AMAZON’s home surveillance company Ring has provided footage to police without the owners’ consent or warrant.
Ring has shared footage of homeowners with law enforcement without their knowledge at least 11 times this year, according to a new report from Politico.
The incidents were detailed in a letter Amazon sent to Sen. Ed Markey (D-Mass.) on July 1.
Markey, who questioned Ring’s surveillance practices in June, shared the letter with the public on Wednesday.
In the letter, Amazon said that as part of its policy, Ring “reserves the right to respond promptly to urgent law enforcement requests for information where there is an imminent threat of death or serious physical injury to any person.”
Amazon also pointed out that if there is an urgent need to access homeowners’ footage, police must fill out a special “emergency request form.”
In all 11 known cases this year, Brian Huseman, Amazon’s VP of Public Policy, said the police inquiries met the criteria for imminent danger.
Huseman also announced that Ring is currently working with 2,161 police departments and 455 fire departments who can request monitoring data from Ring doorbells.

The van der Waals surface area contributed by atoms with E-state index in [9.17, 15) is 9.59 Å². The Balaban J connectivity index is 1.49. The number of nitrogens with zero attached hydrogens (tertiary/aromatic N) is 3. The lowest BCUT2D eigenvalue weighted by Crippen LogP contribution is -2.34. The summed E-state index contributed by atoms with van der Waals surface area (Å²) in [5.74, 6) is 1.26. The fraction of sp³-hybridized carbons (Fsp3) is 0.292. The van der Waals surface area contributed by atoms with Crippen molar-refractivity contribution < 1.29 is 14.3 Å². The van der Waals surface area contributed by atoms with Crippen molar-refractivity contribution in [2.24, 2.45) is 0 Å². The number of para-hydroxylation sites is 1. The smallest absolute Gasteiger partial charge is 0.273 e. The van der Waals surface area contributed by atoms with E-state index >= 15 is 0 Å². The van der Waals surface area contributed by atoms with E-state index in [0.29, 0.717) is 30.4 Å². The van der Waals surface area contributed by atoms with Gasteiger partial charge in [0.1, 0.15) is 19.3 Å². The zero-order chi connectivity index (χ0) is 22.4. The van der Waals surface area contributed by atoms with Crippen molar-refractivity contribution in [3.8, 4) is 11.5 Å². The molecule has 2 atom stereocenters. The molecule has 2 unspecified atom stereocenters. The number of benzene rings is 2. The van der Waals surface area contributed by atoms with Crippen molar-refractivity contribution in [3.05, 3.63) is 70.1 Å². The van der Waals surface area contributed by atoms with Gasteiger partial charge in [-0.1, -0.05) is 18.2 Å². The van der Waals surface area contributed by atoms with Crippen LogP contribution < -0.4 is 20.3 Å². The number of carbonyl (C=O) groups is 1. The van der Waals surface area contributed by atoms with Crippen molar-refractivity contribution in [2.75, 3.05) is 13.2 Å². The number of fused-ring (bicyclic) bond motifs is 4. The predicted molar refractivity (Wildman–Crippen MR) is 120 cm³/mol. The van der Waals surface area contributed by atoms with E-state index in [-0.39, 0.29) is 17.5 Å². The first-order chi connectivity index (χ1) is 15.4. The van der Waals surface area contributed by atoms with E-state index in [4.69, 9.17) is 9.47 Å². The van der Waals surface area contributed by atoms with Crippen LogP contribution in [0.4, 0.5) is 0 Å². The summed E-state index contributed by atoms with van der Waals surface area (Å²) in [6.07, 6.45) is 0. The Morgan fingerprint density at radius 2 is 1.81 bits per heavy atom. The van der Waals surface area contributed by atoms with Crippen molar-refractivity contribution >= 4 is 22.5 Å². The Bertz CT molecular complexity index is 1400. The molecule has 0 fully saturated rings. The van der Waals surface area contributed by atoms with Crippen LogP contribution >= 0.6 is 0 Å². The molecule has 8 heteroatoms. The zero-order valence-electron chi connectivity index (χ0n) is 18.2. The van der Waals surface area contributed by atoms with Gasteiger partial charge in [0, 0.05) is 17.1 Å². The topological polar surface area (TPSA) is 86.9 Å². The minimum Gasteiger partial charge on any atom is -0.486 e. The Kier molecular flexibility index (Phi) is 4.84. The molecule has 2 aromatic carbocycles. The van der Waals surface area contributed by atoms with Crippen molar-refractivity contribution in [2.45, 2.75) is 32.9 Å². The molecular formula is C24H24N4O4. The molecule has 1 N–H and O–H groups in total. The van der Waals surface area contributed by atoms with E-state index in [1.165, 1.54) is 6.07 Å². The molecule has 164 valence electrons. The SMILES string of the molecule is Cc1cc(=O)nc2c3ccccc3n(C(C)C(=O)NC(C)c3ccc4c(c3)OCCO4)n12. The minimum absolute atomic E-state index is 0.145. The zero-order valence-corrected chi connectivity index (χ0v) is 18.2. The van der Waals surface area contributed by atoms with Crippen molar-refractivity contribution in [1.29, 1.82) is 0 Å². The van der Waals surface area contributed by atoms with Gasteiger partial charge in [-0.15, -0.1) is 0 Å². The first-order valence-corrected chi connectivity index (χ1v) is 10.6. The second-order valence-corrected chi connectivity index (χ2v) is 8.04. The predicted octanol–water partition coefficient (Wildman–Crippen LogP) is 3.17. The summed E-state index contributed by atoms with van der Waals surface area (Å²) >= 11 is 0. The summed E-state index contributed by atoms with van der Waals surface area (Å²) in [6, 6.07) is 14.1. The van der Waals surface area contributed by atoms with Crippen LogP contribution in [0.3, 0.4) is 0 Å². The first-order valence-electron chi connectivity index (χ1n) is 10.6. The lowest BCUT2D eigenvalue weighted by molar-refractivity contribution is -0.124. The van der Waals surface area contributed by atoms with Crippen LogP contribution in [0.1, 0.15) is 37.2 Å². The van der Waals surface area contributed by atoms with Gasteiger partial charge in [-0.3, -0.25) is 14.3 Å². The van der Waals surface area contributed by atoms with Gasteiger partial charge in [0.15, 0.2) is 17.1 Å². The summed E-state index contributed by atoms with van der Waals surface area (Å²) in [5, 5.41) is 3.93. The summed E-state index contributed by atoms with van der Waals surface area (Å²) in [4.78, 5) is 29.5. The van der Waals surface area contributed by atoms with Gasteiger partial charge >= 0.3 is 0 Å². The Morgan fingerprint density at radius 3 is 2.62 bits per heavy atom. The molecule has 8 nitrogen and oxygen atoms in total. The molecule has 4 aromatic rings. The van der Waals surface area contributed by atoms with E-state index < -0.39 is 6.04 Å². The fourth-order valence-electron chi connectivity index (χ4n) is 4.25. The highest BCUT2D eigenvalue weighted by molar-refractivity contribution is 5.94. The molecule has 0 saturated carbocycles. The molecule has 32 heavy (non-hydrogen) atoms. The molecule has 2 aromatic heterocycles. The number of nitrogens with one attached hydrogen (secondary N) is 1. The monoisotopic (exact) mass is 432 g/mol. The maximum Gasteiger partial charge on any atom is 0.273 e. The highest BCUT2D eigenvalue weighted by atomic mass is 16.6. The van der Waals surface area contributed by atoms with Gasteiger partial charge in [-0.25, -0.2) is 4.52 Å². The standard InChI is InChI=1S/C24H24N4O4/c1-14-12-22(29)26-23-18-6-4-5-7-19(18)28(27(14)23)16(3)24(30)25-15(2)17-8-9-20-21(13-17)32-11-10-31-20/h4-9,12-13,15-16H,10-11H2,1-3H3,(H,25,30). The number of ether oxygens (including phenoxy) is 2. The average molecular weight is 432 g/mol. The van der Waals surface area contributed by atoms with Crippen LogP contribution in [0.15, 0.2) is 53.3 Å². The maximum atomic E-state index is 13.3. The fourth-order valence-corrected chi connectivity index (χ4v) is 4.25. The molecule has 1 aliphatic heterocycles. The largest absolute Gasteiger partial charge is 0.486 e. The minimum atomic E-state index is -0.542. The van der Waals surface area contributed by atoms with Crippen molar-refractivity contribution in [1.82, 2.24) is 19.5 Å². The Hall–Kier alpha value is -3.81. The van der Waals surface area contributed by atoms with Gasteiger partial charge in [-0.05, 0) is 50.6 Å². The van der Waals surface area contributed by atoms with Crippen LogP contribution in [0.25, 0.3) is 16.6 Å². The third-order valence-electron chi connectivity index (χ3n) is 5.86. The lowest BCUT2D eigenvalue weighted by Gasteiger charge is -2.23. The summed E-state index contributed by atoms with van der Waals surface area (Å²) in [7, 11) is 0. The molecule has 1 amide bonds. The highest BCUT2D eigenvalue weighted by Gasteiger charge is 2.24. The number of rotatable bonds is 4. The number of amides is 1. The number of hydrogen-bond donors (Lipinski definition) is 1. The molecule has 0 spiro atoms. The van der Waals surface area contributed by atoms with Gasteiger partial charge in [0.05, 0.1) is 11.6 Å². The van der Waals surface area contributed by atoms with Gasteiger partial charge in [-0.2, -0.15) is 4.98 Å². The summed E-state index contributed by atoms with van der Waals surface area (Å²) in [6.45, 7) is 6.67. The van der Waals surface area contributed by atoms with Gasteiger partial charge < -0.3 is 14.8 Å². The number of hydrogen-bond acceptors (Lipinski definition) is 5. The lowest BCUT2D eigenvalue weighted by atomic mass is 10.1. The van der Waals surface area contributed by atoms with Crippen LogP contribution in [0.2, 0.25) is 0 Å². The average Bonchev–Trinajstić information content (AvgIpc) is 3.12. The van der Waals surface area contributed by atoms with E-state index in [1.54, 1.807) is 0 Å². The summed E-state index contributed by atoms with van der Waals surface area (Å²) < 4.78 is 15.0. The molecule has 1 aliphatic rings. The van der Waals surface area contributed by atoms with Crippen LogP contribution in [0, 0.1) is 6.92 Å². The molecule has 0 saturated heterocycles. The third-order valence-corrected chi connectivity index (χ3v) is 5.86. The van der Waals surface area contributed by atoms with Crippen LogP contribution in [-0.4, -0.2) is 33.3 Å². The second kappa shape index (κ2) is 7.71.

Given this new information, scrutiny of the doorbell company, which is already facing heavy criticism from lawmakers, is likely to increase.
“As my ongoing investigation by Amazon shows, it has become increasingly difficult for the public to move, gather and entertain in public without being tracked and recorded,” Markey said in a statement.
“We cannot accept this as inevitable in our country. Law enforcement’s increasing reliance on private surveillance is creating an accountability crisis, and I am particularly concerned that biometric surveillance could become a central part of the growing web of surveillance systems that Amazon and other powerful tech companies are responsible for,” he added added.
Ring biometric surveillance
Last year, Ring patented 17 new features that worried privacy advocates.
The new features used artificial intelligence (AI) and facial recognition systems that could identify strangers and perform other tasks that some found dystopian.
Several privacy organizations, including Charity Privacy International, were quick to voice their concerns about this type of biometric identification.
And just months later, Ring’s facial recognition service falsely linked 28 members of Congress to criminal mugshots in 2018, according to Politico.
Meanwhile, in early 2021, the U.S. Federal Trade Commission considered taking Ring to court over alleged privacy and data security violations.
However, the court case was dropped for unknown reasons.
https://www.the-sun.com/tech/5779206/warning-ring-doorbell-users-amazon-police-footage/ Warning for THOUSANDS Ring doorbell users after Amazon provided police footage WITHOUT owner’s permission